In many ways, these right-leaning Pages purport to be offering an alternative access to Canadian media. Six of the 10 right-leaning Pages have opted to describe themselves as a Media/News Company or Media Agency. Three of them, Debate Post, Canada First, and The Canadian Daily refer specifically to media, in particular offering content that mainstream media will not publish.

Websites like Debate Post featured heavily in shares by right-leaning Pages analysed in this study. Half of the right-leaning Pages shared articles from, accounting for 76% of the links shared by Canada First and nearly all of the links to the Debate Post Facebook Page. Other notable links included, and, which was shared by three of the right-leaning pages.  All of these sites post anti-Trudeau content, and offer little by way of who is behind these sites. The content posted to these website is also reminiscent of the myriad sites that supported Trump during the 2016 election, posting stories of questionable provenance about Muslims and opposition politicians that enjoy high rates of shares on Facebook.

For example, one story on the sexual assault of a young girl in Idaho allegedly by a Muslim lacked any sources or references. In another, Oslo police are said to have “lost the city”, but no official corroboration can be found online (although a series of right-leaning websites that have appeared repeatedly in prior research on political campaigns in the U.S. and U.K. also spread the same story). Moreover, a reverse image search of the associated picture returns similar claims and stories, but in Sweden, published by sites such as InfoWars and the neo-Nazi site, The Daily Stormer.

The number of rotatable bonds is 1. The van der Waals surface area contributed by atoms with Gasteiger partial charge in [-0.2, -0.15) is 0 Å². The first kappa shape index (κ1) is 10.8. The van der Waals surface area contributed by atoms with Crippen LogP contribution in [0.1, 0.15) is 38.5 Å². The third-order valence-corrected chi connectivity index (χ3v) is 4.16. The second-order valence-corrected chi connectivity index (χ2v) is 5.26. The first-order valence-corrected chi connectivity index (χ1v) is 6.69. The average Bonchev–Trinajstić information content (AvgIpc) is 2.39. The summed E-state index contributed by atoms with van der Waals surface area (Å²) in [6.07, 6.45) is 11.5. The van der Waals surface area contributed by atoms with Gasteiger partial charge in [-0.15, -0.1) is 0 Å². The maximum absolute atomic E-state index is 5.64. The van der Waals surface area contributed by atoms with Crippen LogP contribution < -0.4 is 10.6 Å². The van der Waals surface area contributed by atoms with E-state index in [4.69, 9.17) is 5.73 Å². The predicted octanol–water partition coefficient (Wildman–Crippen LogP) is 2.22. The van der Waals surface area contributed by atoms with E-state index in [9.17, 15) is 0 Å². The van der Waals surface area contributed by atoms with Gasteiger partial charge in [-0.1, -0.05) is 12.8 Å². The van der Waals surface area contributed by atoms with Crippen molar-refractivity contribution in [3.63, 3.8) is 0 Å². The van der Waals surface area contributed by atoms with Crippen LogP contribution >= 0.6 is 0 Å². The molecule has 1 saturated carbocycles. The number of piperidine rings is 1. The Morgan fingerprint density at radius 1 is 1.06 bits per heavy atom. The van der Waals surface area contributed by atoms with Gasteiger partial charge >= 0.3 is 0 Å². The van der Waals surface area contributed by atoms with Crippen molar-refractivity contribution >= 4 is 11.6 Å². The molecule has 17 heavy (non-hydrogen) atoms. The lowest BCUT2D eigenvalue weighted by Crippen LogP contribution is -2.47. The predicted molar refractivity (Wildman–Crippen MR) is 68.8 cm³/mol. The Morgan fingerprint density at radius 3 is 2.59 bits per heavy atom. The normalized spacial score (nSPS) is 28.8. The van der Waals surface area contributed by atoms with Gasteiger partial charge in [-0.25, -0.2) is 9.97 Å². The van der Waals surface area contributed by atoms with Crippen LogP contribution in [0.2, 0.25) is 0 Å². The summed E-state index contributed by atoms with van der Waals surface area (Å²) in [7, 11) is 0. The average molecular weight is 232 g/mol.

Just as right-leaning Pages shared Conservative sources, the left-leaning pages shared many “progressive” sources. Left-leaning websites like, run by the “progressive” Broadbent Institute (whose website was also shared on the left),, ProgressAlberta,ca and ShareProgress were all notable links shared by left-leaning pages.


About Author

La Generalista is the online identity of Alicia Wanless – a researcher and practitioner of strategic communications for social change in a Digital Age. Alicia is the director of the Partnership for Countering Influence Operations at the Carnegie Endowment for International Peace. With a growing international multi-stakeholder community, the Partnership aims to foster evidence-based policymaking to counter threats within the information environment. Wanless is currently a PhD Researcher at King’s College London exploring how the information environment can be studied in similar ways to the physical environment. She is also a pre-doctoral fellow at Stanford University’s Center for International Security and Cooperation, and was a tech advisor to Aspen Institute’s Commission on Information Disorder. Her work has been featured in Lawfare, The National Interest, Foreign Policy, and CBC.